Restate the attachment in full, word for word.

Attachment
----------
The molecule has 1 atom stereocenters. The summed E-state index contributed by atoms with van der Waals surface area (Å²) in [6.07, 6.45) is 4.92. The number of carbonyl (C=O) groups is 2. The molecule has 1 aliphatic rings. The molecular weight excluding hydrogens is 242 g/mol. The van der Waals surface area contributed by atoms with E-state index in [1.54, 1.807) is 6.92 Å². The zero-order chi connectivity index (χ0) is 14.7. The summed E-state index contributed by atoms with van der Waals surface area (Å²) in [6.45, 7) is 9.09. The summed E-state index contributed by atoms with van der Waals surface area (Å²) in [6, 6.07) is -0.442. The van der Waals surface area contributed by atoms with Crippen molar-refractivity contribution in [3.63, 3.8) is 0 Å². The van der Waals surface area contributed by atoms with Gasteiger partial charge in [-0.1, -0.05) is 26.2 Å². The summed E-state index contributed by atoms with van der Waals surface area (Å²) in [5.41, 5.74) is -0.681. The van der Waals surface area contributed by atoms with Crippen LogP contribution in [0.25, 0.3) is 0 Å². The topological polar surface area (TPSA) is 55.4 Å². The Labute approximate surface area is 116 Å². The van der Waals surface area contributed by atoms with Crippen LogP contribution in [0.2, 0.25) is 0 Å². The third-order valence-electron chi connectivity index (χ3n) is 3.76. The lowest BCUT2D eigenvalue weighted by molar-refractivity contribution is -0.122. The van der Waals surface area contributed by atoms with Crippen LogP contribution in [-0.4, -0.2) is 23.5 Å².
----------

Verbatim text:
The molecule has 1 atom stereocenters. The summed E-state index contributed by atoms with van der Waals surface area (Å²) in [6.07, 6.45) is 4.92. The number of carbonyl (C=O) groups is 2. The molecule has 1 aliphatic rings. The molecular weight excluding hydrogens is 242 g/mol. The van der Waals surface area contributed by atoms with E-state index in [1.54, 1.807) is 6.92 Å². The zero-order chi connectivity index (χ0) is 14.7. The summed E-state index contributed by atoms with van der Waals surface area (Å²) in [6.45, 7) is 9.09. The summed E-state index contributed by atoms with van der Waals surface area (Å²) in [6, 6.07) is -0.442. The van der Waals surface area contributed by atoms with Crippen molar-refractivity contribution in [3.63, 3.8) is 0 Å². The van der Waals surface area contributed by atoms with Gasteiger partial charge in [-0.1, -0.05) is 26.2 Å². The summed E-state index contributed by atoms with van der Waals surface area (Å²) in [5.41, 5.74) is -0.681. The van der Waals surface area contributed by atoms with Crippen LogP contribution in [0.25, 0.3) is 0 Å². The topological polar surface area (TPSA) is 55.4 Å². The Labute approximate surface area is 116 Å². The van der Waals surface area contributed by atoms with Crippen LogP contribution in [0.2, 0.25) is 0 Å². The third-order valence-electron chi connectivity index (χ3n) is 3.76. The lowest BCUT2D eigenvalue weighted by molar-refractivity contribution is -0.122. The van der Waals surface area contributed by atoms with Crippen LogP contribution in [-0.4, -0.2) is 23.5 Å².